Alton Evening Telegraph from Alton, Illinois on July 3, 1963 · Page 10
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Alton Evening Telegraph from Alton, Illinois · Page 10

Alton, Illinois
Issue Date:
Wednesday, July 3, 1963
Page 10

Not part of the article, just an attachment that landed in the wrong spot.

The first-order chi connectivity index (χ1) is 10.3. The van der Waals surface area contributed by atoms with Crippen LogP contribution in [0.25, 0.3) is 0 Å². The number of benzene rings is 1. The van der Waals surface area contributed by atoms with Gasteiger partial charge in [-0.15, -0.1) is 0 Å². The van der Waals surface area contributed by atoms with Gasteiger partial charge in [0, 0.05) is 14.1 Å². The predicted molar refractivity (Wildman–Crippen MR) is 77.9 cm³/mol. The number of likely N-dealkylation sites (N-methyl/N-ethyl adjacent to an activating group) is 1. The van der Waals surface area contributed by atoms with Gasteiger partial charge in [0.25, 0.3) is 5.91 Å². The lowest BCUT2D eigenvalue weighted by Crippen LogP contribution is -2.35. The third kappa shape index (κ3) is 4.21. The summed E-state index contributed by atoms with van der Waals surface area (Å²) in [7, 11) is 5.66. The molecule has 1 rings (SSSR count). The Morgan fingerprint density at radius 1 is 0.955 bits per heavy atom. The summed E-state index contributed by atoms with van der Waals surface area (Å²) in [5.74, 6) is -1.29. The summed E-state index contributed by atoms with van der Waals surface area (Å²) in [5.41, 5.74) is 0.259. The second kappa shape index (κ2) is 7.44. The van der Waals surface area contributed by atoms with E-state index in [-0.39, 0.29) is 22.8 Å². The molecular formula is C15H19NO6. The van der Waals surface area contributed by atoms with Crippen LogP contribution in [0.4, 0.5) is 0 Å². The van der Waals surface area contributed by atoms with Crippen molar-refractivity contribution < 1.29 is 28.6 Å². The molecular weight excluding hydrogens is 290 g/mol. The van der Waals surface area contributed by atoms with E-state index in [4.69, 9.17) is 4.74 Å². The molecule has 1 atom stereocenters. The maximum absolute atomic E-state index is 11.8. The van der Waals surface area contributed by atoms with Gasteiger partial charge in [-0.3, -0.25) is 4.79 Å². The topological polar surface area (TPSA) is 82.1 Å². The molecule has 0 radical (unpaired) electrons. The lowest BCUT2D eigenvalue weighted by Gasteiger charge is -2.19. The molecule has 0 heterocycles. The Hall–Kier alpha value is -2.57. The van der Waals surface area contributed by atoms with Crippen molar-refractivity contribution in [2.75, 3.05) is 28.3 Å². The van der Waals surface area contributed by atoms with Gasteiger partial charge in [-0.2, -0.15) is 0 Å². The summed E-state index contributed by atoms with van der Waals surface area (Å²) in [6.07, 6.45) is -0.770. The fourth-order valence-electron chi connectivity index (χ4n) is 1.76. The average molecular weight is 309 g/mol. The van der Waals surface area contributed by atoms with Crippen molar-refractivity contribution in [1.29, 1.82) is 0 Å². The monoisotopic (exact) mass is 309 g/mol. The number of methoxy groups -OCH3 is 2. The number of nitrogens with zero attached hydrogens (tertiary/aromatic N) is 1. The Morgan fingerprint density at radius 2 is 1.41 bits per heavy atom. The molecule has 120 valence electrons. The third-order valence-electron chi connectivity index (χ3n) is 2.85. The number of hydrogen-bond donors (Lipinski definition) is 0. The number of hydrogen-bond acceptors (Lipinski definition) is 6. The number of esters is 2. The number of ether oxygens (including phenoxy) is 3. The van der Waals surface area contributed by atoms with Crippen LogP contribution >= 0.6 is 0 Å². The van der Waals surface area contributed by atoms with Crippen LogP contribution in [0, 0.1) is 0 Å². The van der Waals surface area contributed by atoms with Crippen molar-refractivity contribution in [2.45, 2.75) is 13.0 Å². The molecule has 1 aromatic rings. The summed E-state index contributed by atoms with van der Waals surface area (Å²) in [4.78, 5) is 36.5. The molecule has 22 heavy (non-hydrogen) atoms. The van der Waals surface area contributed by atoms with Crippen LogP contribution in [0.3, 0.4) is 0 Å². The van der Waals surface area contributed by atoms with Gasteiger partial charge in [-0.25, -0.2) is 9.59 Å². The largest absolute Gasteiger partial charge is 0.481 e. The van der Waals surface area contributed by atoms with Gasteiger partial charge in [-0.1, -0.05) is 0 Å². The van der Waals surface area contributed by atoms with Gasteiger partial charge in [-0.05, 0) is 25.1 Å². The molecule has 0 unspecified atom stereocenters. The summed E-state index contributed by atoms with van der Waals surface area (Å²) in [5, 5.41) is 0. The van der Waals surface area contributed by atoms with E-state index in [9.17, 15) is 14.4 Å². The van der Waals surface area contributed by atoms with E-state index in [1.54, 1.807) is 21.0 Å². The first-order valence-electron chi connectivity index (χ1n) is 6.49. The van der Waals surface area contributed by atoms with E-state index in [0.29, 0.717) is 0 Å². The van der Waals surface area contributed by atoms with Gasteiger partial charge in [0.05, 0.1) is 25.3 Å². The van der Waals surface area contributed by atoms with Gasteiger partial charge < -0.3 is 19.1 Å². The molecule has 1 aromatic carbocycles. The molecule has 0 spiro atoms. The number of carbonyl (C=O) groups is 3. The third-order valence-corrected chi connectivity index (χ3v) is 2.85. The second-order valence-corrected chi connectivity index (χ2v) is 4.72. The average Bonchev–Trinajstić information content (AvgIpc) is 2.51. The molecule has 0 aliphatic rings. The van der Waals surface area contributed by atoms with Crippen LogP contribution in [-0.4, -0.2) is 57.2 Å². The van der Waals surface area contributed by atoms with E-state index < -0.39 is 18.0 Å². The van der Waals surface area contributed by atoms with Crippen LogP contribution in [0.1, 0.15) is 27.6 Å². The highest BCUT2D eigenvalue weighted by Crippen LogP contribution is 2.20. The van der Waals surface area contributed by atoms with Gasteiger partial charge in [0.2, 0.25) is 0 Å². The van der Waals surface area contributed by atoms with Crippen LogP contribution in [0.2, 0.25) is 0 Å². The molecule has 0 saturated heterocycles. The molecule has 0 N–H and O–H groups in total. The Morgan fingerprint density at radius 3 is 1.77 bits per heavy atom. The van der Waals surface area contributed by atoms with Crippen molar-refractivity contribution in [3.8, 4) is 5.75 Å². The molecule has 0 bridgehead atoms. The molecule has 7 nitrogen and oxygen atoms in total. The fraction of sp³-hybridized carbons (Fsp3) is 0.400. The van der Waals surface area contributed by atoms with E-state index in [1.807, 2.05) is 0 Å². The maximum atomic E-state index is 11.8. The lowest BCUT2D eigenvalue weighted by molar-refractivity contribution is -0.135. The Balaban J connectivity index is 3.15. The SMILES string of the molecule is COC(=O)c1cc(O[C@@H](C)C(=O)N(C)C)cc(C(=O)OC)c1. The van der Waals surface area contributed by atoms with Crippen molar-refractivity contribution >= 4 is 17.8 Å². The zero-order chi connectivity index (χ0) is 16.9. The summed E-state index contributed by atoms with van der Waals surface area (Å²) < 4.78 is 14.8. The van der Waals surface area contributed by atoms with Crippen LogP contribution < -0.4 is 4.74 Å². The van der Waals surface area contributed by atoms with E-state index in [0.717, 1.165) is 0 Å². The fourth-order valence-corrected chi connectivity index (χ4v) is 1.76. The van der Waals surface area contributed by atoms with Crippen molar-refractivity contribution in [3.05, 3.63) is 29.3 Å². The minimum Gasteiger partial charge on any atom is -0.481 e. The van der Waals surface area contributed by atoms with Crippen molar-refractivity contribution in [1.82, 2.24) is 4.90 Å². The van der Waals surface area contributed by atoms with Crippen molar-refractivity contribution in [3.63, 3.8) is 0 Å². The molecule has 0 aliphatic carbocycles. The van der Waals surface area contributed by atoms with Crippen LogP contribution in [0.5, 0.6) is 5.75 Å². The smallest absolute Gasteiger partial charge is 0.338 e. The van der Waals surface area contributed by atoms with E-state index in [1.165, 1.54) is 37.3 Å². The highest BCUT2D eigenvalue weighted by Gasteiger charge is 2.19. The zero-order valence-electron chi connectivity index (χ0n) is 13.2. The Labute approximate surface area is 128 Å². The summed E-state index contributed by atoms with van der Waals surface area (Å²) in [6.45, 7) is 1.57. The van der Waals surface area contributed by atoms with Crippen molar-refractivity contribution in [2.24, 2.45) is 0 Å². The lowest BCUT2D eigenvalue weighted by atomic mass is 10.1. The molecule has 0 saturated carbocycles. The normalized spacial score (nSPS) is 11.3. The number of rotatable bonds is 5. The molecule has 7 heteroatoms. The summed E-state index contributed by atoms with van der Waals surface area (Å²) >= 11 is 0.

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ALTON EVENING TELEGRAPH WEDNESDAY, JULY 3,1963 Engagements Announced Mf. nnd Mrs. Harold ft. Leonard, 720 Linden PI., are HrtnouhcMg'the; engagement and ftppttmehlng m'ftrriage of their daughter Sharold Ann, and Thomas Allen Wile, son of Mr. find Mrsy Victor C. WiHe, 2112 Holland Me. The couple plans a Novemfte'r wedding. The bride-elect is a 19G2 grad- ttate of Mflnpiette High School and is employed by Germania Savings & toan Association. Her fiance is the son of Mr. i960 from . Marquelte High School. He attended Southern Illinois University, and is now serving with the Navy at Twenty-Nine Palms, Calif. MYEUS-KOHN A mid-winter wedding is planned by Miss Joyce Ann Kohn and Albert H. Myers Jr., both of St. Louis. The bride-elect is the daughter of Mr. and Mrs. Anthony J. Kohn, 4169 Hertling Place. She is employed by Rissi Studio as Its employment manager. Her fiaance is the son of Mr. and Mrs. Albert H. Myers, 4171 Hertling Place, and is employed by Valley Elefctric Co., St. Louis. BASLER-BAKER Announcement is being made by Mr. and Mrs. Leland Meisenheimer of 718 N. Prairie St., Bethalto, of the engagement of her daughter, Miss Marilyn K. Baker, and David M. Easier, son of Mrs. Rudy Easier of 544 Third St., Wood River. The bride-elect is a graduate of East Alton-Wood River Community High School. She is an employe of- Illinois State Bank of East Alton. Mr. Easier was graduated in Ann Landers MISS BAKER 1961 from the same school. He will receive an associate degree in automotive technology from Southern Illinois University Vocational Technology Institute in December. TRUJ1LLO-TAYLOR Mr. and Mrs. Everett Taylor of 435 Bender Ave., Rosewood Heights, are announcing the engagement and approaching marriage of their daughter, Susan Kay. and Angel Edwardo Trujillo, son of Angel G. Trujillo and Mrs. Eugenia Martinez of Tampa, Fla. The couple plans a July 27 wedding in St. Paul's Methodist Church, Rosewood Heights. Miss Taylor is a 1961 graduate of Roxana High School and has been attending Illinois State Normal University. Mr. Trujillo was graduated in 1959 from Thomas Jefferson High School in Tampa, Fla., and attended the University of MISS UCONAKO MISS KOHN Florida. He is presently serving with the Air Force and is stationed at Chajiute Field, Rantoul. The Golden Rule Applies Here DEAR ANN: There's an unwritten law in our office that when a married' woman becomes pregnant she leaves before her fifth month. There's , - no rule for tlle I "i. unm arried on es i because you just don't expect it I I to happen to It did happen, ^however, to a \v secretary in her /30's and this is _ r"' i 'what I'm writing Ann Landers, about. She re, mained silent about her condition and continued to work though anyone could see she was expecting a child. She didn't wear maternity clothes, but kept to skirts and blouses in large sizes. When she became enormous the office manager asked her to take a leave of absence. Seven weeks later her baby was born. Three weeks have passed and the woman is back at work. She's about 35 pounds lighter, and acts as if everything is just ginger-peachy. We don't know if she has released the child for adoption or what. She hasn't said one word about what happened. We feel her behavior is outrageous and would like youi: advice on how to treat her.—WE GIRLS BEAR GIRLS: Treat her exactly as you would like to be treated if the same thing had happened to you. * * * * DEAR ANN: We live next door to a family which has five children. They range from 12 years of age down to 3. Our children who are 11 and 9 would rather be next door than home. They want to sleep there, eat mere and are often included in outings and excursions with the neighbor's children. I have told the mother repeatedly that I feel guilty, adding the burden of our two to her five, but she assures me she doesn't mind since our children are "a pleasure to have around." I fear, however, that the warm relationship is creating a delicate problem—religion. Our children are becoming more than casually interested in the religion of the family next door. My husband is afraid they may want to change. We have permitted our youngsters to go to church with the neighbors and they are fascinated with the ritual. Any advice?—B. B. C. DEAR B.B.O.: And what is the spiritual climate in your home? Do you and your husband take your children to worship? Do they attend Sunday school? If a child's spiritual needs are not satisfied at home it is not surprising that he would look elsewhere. I suspect you have been derelict in your duty and now the neighbors' religion is filling the vacuum. Get busy. * * * * DEAR ANN: Our daughter who is 21 will be a November bride. Please help me with this headstrong girl. Miriam has a wealth of chestnut brown hair with beautiful auburn highlights. Last year she had it chopped off and is now wearing a boy-bob. It looks simply atrocious. I can't figure out why she did it. Miriam's hair has always been her best feature. She has a prominent nose and her chin is not strong. Yesterday we went to look at wedding gowns and veils. When she tried on the crowns and caps I was sick. The girl looks like a monkey. When I told her she desperately needed hair to frame her face she insisted I was old-fashioned and that the cropped look is "in." If I send her picture will you please be on my side and say so? She won't listen to me but she will listen to you. —NEED AN ALLY DEAR NEED: Don't send the picture. I can visualize the problem. Only a beautiful face can afford the luxury of chopping off magnificent hair. Most women need hair to soften their features. A wedding crown on a boy-bob is not very "in" no matter how you look at it. I'm with you, mother. * * * * Confidential to VERY WORRIED ABOUT HIM: Only 12 years old and already a practicing psychiatrist? My advice is to leave his psyche alone or he may identify you with a symbol of "nosiness." Just continue to be friendly and kind and stop playing doctor. * * * * Ann Landers will be glad to help you with your problems. Send them to her in care of Alton Telegraph en- dosing a stamped, self addressed envelope. © Publishers Newspaper Syndicate Born to: Mr. and Mrs. Robert Walters, Belleville, formerly of Alton, a son, Thomas Paul, 7 pounds, 9 ounces, 5:06 p.m. Sunday, St. Elizabeth's Hospital, Belleville. Elder children, Bobby, 6, Jimmy 4, Theresa 3, and Linda IVz. Mr. and Mrs. Leo Telkamp, 229 Dooley Drive, a son, Michael George, 7 pounds and 9 ounces, 2:20 a.m. Tuesday, St. Joseph's Hospital. Mr. and Mrs. Kenneth Gibbs, 638 Winkler St., a daughter, Lisa, 6 pounds, 15 ounces, 8:09 a.m., Tuesday, St. Joseph's Hospital. Nine elder children. Mr, and Mrs. Clifford Hoppe, 306 Kenny St., Bethalto, a son, Douglas Michael, 9 pounds, 15 ounces, 9:02 a.m., Tuesday, St. Joseph's Hospital. Elder children, Karen Yvonne, G'/i, and Bryan Keith, 3>/ 2 . Mr. and Mrs. Charles Talloy, Rte, l, Ficldon, a son, 7 pounds, 14 ounces, 12:39 a.m. today, St. Joseph's Hospital. Elder child, Stacey Plane Redman, 3. Mr, and Mrs, Glen Kives, 116 James St., Bethalto, a Daughter, Michele, 6 pounds, |9 ounces, 8:46 a.m., Tuesday, Alton Memorial Hospital. Mr, and Mm. Kdgsr Kelly, J38Q Oakley Place, Rosewood Heights, » son, 6 pounds and 14 ounces, 10:53 a.m. Tuesday, Memorial Hospital. Mr, and Mm, St., Granite City, a July 4th State Hospital Program Bob Holt, St. Louis radio personality, will emcee, a variety show Thursday at Alton State Hospital in observance of the Fourth of July. Dr. Abraham Simon, hospital superintendent, said more than 75 per cent of the patient population will take part in the celebration. The program gets under way at 9 a.m. in the recreation hall. Entertainment will include a rope act by a group called The Claytons, banjo selections by Joe Schirmer, magic tricks by Karl Togert and a balancing act by Kent Clayton. Holt, employing his many voices and humorous style, will perform frequently throughout the show. Another attraction will be a performance by the patient glee club, under the direction of music therapist Bess Westbrook, Patients will receive refreshments and cigarettes furnished by the hospital. College Notes David Belcher, son of Mr. and Mrs. Carl Gilbert Belcher, 1323 Slate St., left Tuesday for a year-round program of study and work at Antioch College. Yellow Springs, Ohio, The student Is a June graduate of Alton High School. He is planning to major in chemical engineering Married Saturday In Worden Miss Lavton Wed to Philip Grabie V K } , .ww***— The Family Yoimgbergs to Visit S. America The "traveling Yoimgbergs," Mr. and Mrs. P. H. Youngberg are off again. Having traveled in just about all the states of the Union, most of Europe, the Far East and in Mexico and Cuba, the Young- bergs now are going to South America. They reside at 2515 Amelia St., and will leave Alton July 4, for Miami, Fla. Because of the time and distance involved, they will travel by jet and expect to take in Panama City, Central America and South America. They will visit Santiago, Chile, and Buenos Aires, Argentina, covering about 20,000 miles and 32 days. Travelers for pleasure and. education, the Youngbergs toured Alaska last year, Mexico the year before that and went around the world in 1960 on a 75-day trip. On this jaunt they visited Hong Kong. China, Japan, India, Ceylon, Thailand, Egypt, the Holy Land, Greece, Italy, Switzerland, France, Norway, Sweden, Denmark, Germany, England and Scotland. In 1957, before the Communists took over, the Youngbergs traveled to Cuba. On their U. S. tours they've been in Washington, D. C., and New York about eight times. Most of their traveling has Seams to Me *; Miss Sharon l^ayton, daughter of Mr. and Mrs. Lefdy Lily- ton, 3636 Berkeley Ave., became the bride of Philip Grabie, son of Warren Grablo of 2318 Crawford Ave., and the late Mrs. Grabie, Tuesday at 7:30 p.m. The Rev. Lloyd Shoemaker officiated at the wedding cere-_ mony in Edwards Street Assembly of God Church. The couple received friends afterward in Onized Club. Mrs. William Bailey of Medora was matron of honor, and the bridesmaids were Miss Kathy Garrett and Miss Gerrle Grabie, sister of the bridegroom. William Bailey was best man. Robert. Clark and Norman Flood were groomsmen. Mrs. Earl Fletcher of Edwardsville served as organist, and David Haggard of Hartford was soloist. The bride wore a gown of Chantilly lace and tulle over bouquet taffeta with alternating tiers of lace and tulle, and a diamond apron effect on the Mr. and Mrs. P. H. Youngberg, 2515 Amelia St., will leave for a South American trip July 4 on another leg of their extensive travels. The Young- bergs have traveled throughout the country and the world each summer for the past several years. cific yet, and don't know if or when they will make that trip. Next year they hope to go to Europe, Spain and Africa. For all their long-distance traveling, the Youngbergs admit that "nothing looks as good as the U.S.A. We're always glad to get back." been done by airplane, witth side trips by train or bus. Mr. Youngberg is a retired Illinois Terminal railroader and Mrs. Youngberg is a third grade teacher at Forest Homes Grade School. The Youngbergs haven't been to Australia or the South Pa- Sewing Questions and Answers n By PATRICIA SCOTT A reader writes that people who sew like to take advantage of fabric sales. But she asks, is it a bargain when you don't know how much yardage is required and you buy a little extra only to find you didn't need it after all? She solved this problem with a little notebook, purse size. She copied yardages of her favorite patterns and cut a small sketch from the guidesheet to paste opposite them. At a glance she can pick the exact amount of material needed. * * * * Q. I'm making some silk shirtwaist dresses with convertible collars. I want to be able to button them, sometimes, at the neck with a tiny button and loop but do not know how to make a fine looking loop. The fabrics are beautiful and I want every finishing point to be perfect. Can you help me? —MRS. S. C. A. First, you must have thread to match the fabric. Use one strand of thread and knot it, hiding this knot between the layers of fabric. The loop must be large enough for the button to slip through but not large enough for it to unfasten easily. Following the diagram: Mark length of loop with a pin at each end (figure A). Bring needle out from between layers where the left end of the loop will be as you hold it toward you right side up. Place needle in the folded edge A Lovelier You at the right end of the loop and then bring it out again at the left. Do this several times, keeping the strands of thread equal in length. Work from left to right over these long strands, with stitches (closely spaced) passing the needle under the loop and over the thread with which you're sewing. Hold the thread down with your thumb and ease your hold on it as you draw up the stitch (see figure B). Do this until the loop is completed and fasten the thread at the end so it does not show (see figure C). » * * * Q. I'm new at sewing. Please define terms such as beading, emery and findings. • —MRS. S. P. A. Beading: A band made with slot openings. It is a type of trim used when you wish to pull ribbon through it for decoration. Emery: A dark, fine, abrasive powder used in pincushions to cleaji and keep needles and pins free from rust. Findings: Miscellaneous supplies necessary to make a garment, such as thread, zipper, tape, etc. These are also called "notions." * * * * Q. When do you use a flat felled seam?—Mrs. H. T. A. It's a good strong seam for sports clothes, shirts, little boys' clothes, pajamas and work clothes. to hear from her readers, and whenever possible wDl use their questions in her column, but because of the great volume of mail received daily, she cannot answer individual letters. In response to requests on slipcovers, Patricia Scott has compiled them in booklet form, "How to Make Slipcovers." For your copy of this helpful booklet, write to Miss Scott in care of the Alton Telegraph, enclosing a long self addressed, stamped envelope and 20c in coin to cover cost of printing and handling. Miss Scott is always glad © Publishers Newspaper Syndicate David L. Tune and his bride, the former Miss Caryl Sue King, both of Worden, are- living in Bethalto following their marriage Saturday in Worden Methodist Church. The Rev. Bob Smith, pastor of Brighton Methodist Church, officiated at the ceremony at 6 p.m. A reception followed in the home of the bride's parents, Mr. and Mrs. Earl King in Worden. The bridegroom's parents are Mr. and Mrs, Hilbert Tune of Worden. The couple was attended by Mrs. John Cignetti of St. Louis and Ronald Tune, the bridegroom's brother. The bride, an employe of Olin Mathieson Chemical Corp., is a graduate of Worden High School. Mr. Tune, a graduate of Staunton High School, is employed by McDonnell Aircraft Corp., following two years service with the Navy. The Caballeros The Caballeros, a drill team of the Illinois Boots & Saddles Club, had a swim party and barbecue Tuesday night at the home of Mr. and Mrs. Joseph Wickenhauser on Alby Street. Chaperones were Mrs. James Apple, Mrs. Arnold Lohr and Miss June Poole. Visit Tranmes Mr. and Mrs. Chester Gahman, daughter, Cheryl, and son, Marti, of Silverdale, Pa., are visiting Mr. and Mrs. Vincent Trunsue, 2910 Edwards St. Walking Lesson from the South Seas By MARY SUE MILLER When you next visit a pool or beach, observe the barefoot girls as they pass by. You will be astonished by the number who walk with an awkward gait, with heels hammering the ground and toes that come plopping after. To merely call the performance awkward is to be kind, for it throws the entire figure out of line. The legs, even the prettiest, appear coltish. The rest of the figure, jolted and jerked svith every step, is certainly not improved. Perhaps we girls could take a lesson in walking barefoot from the South Sea Island beauties. How they do float along, seemingly without effort and surely without jiggles. To learn their secret, try this action: 1. As you step out, swing the leg from the hip joint, arch the ankle and extend the foot well forward. Those movements place the foot in a position from which the toes and heel can be lowered almost simultaneously to the ground, with the lightest touch. 2. When you lower the foot, let your weight flow from toes to heel. The sequences is, of course, a reversal of the one you make when wearing shoes. But, for the barefoot, it is the natural and graceful movement. 3. Concentrate on an even transfer of weight with each step and on a rhythmical pace. With practice, your stride soon becomes a glide. But although you never go barefoot, practicing the toe-heel action would prove beneficial, as It improves the curve and grace- abilities of the leg. Enhanced Bosomllne For a more attractive bosom, write Mary Sue Miller in care of Alton Telegraph, requesting my 5-cent pamphlet, Enhanced Bosomline. Don't forget to include 5 cents in coin and a large, self addressed, stamped envelope. Enhanced Bosomline contains detailed instructions on how curve and lift can be improved through exercise, posture and corsetry. 9 1863, Field Enterprises, inc. ClilldrenVJnfunU Weur full skirt, tier Illusion veil was gathered to a queen's crown, and her cascade bouquet con^ tnlned lavender and white carnations and a lavendnr orchid with ivy. The women attendants appeared in dresses of Swiss cotton organdy with two-toned taffeta cummerbunds and side bows. Circular veils were held to their crown headpieces, and they carried French hand bouquets of white roses and feathered carnations. Their costumes were in shades of aquamarine, yellow and lilac. The former Miss Layton Is a graduate of Alton High School, and is employed by the Wilson Construction Co., as a secretary. Mr. Grabie, a graduate of the same school, is an employe of Canham Sheet Metal Corp., as a sheet metal worker. On their return from a honeymoon trip in the Ozarks, the couple will live at 315 Bering Ave. MRS. GRABLK Miss Summers In Training At Quantico Miss Charlene Summers, 126 Wood River Ave., East Alton, is attending a trial session of officer candidate training school at the Marine base at Quantico, Va. Miss Summers, who will enter her senior year at Southern Illinois University in Carbondale in the fall, will remain at Quantico until Aug. 31. She is attending the officers training school under a program which allows college juniors and seniors to attend on a trial basis. If the trial is satisfactory to the student and the Marines, the student is eligible to enter the Marines as a lieutenant after graduation. Miss Summers is the daughter of Mr. and Mi's. Charles Summers. 'Vive St. Louis 9 The Groiver's Art Tickets on Sale Here Mrs. Robert Anschuetz announces she has tickets for the "Vive St. Louis" benefit party to be given in St. Louis on July 13 by the Wellesley College Alumnae of St. Louis. The DeMenil mansion at 13th and Cherokee streets will benefit from the party, to be given at the old house. The event will begin with an hour-long concert by Laurent Tomo and a 30-piece orchestra seated on the lawn north of the house. The street will be blocked to traffic and gas lights will be used for dancing. A buffet supper will begin at 11 p.m. The mansion will be open to the guests. Mrs. E. A. Hassebrock, former Altonian, is president of the alumnae group. St. Anthony Dinner Set Pot Azaleas in Pure Peat Moss July 14 Mrs. Wesley Wright, general chairman of the annual chicken dinner sponsored by St. Anthony's Hospital Auxiliary, announces plans for the event, to be given on Sunday, July 14, in St. Mary's School hall. Assisting the chairman are Mrs. Matt Wetstein and Mrs. S. F. Miller. Mrs. Nelson.Mil- ler is chairman of tickets, which may be purchased from members or at the door. Adult and children's dinners will be served from noon until 7 p.m. Carry-out meals are also available. With the proceeds from the dinner, the auxiliary hopes to buy new equipment for the hospital, including a new microscope for the laboratory. Wankel and Bentley Wedding Miss Wanda Sue Bentley, daughter of Dr. and Mrs. V. H. Bentley Sr., of White Hall, and Charles H. Wankel, son of the Rev. and Mrs. Carl H. Wankel of Murrayville, were married Saturday at 7:30 p.m. in the Calvary Baptist Church of White Hall, The bridegroom's father officiated. The couple received friends in the American Legion Hall following the ceremony. Miss Carol Randle was her cousin's only attendant. The bridegroom was attended by Phillip Williams of Barry. Ray Bentley and Miss Evelyn Bentley, brother and sister of the bride, provided nuptial music. The bride was graduated in June from White Hall High School. Mr. Wankel is a graduate of Jacksonville High School. He is now a junior student at Illinois College, Jacksonville, where he is studying medical technology. The couple is living at 821 S. Main St., Jacksonville. Navy Mothers The Greater Alton Navy Mothers' Club discussed plans for coming events during its meeting Monday evening in the East Alton Savings & Loan Association meeting room. Mrs. Robert Pence and her committee announced the club will sponsor a stand at the South Roxana picnic next month, a rummage sale in September and their annual spaghetti dinner in November. Other events on the club calendar are a December bazaar, an anniversary dinner In Feb- hiary, a bake sale in March and tug day. sales in April. FRED rfy FEED CLAUSEN Telegraph Garden Columnist Q.—Will you please tell me what type of soil to use in re-potting the house type azalea? Secondly, why do hydrangeas which are quite old bloom only occasionally, and if they are replanted, what time of the year should it be done? Can the plants] be divided in the replanting? ! Thank you.—Mrs. R. F. : Wiseman. A.—Azaleas should be f: potted in pure peat. You can buy small bags at most garden centers. Be sure azaleas never run dry. Best to plunge pot to top of rim on north side of house or under trees in full shade for the summer. Hydrangeas form their buds in late summer at the tip of this summer's growth. Most buds are kill- \ ed if temperature goes be-' low 23 degrees. A few of the j newer varieties bloom on; new growth (Nikko Blue).! Plants can be dug, divided j and replanted early fall or early spring. Q—I have a gardenia bush that I have been taking in every fall. Now the bush is getting too large to dig up. Is there a safe way to insulate it against the cold, and leave it out. all winter? Also, would you tell me what proper care should be given a gardenia bush? Thank you.—Mrs. William Yates. A.—No practical way I know of to insulate a tender plant over winter outside. Your plant could be cut back severly about Labor Day, dug and repotted two weeks later. This way, perhaps you could handle it another year. Or give it to someone who has a sun- porch. Gardenias like a top dressing of dusting sulphur once in a while, and plenty of water. Gardenias and camelias sometimes drop their buds for no apparent reason. Why, we don't know. Q.—What causes rose buds to turn yellow and never open up? Is there something lacking in the soil? Also my cabbage—some begin to head, then lower leaves begin to turn yellow and finally die. The leaves on my tomato plants curl up, too. Thank you for your information.—Mrs. Paul J. Grothans. \ A.—Sounds like a soil deficiency, a lack of phosphate. Try feeding your plants a fertilizer high in phosphate. Probably too late this year to do much good. If a tomato plant otherwise looks healthy, it's natural for the leaves to curl. Also, it's natural for the lower leaves to turn yellow. Next spring, give your garden spot some fertilizer high in nitrogen. ***** Send your questions on gardening to Fred Clausen, in care of the Telegraph, and he will answer them in his column. Miss Deem Leaves for Europe QUICK CLEAN CENTER Eostgute Plum — Bail Alton Open 9 to 9 Man. thru Sat, 1? to 8 P.M. Sunday Budget Dry Cleaning ORo (11-00 fell 111. minlnwra cbg.) Miss Barbara Deem, daughter of former Altonians, Mr. and Mrs. Clark Deem of Ladue, Mo., has been chosen to participate in the Experiment in International Living program. The student left Tuesday for Brateleboro, Vt., where she will attend orientation sessions. On July 7, she will fly to Paris and then to South Wales where she will live for four weeks with a family in Swansea. She will Uien . tour the British Isles for three weeks before returning home. • Miss Deem will be a freshman student at Mount Holyoke College, South Hadley, Mass., in the fall. She is the grand•daughter of Mrs. H. Otis Deem, 311 E. Ninth St. The Lindleys Mr, and Mrs. William T. Lindley have returned from a six-day trip In celebration of their 47th wedding anniversary; They visited former Wood River residents, Mr. and Mrs, Don Smith now living In Cherokee Village, Ark., Mr. and Mrs, Charles Bilbo of Caddo, Oklu., and Mrs.- Llndley's sjster, Mrs. L. Wayne Gent of Tulsa. Okla- .MUSIC SHOP Ill Wist 4th "Downtown Alton's Only " ' "" " Mrs. Bowns Mrs. Nancy Bowns, daughter of Mr. and Mrs. Pat Asaro, 1102 Garden St., left today for Paris, France, where she will join her husband, A.2.C. Ronald A. Bowns who is stationed at Chateauroux, France. I'BUiurlnu Stereo & HI-FI (iecord players. All the loteit records Pep Just, say "Clmrgo It" THREE SISTERS Plaza Open 10 a.m, to 0 p.m. 0 months to pay! Full Lino of DRESSES In All Price PAULENE'S MONTICECLO PLAZA < SHOPPING CENTER Phone ,4«8-3B2J }! avrakos WEDDING CARDS — GIFTS Talk of the Town No. 6—Euslguto I'lora Phone 254-8881 Ot'KN AW, DAY JULY 4th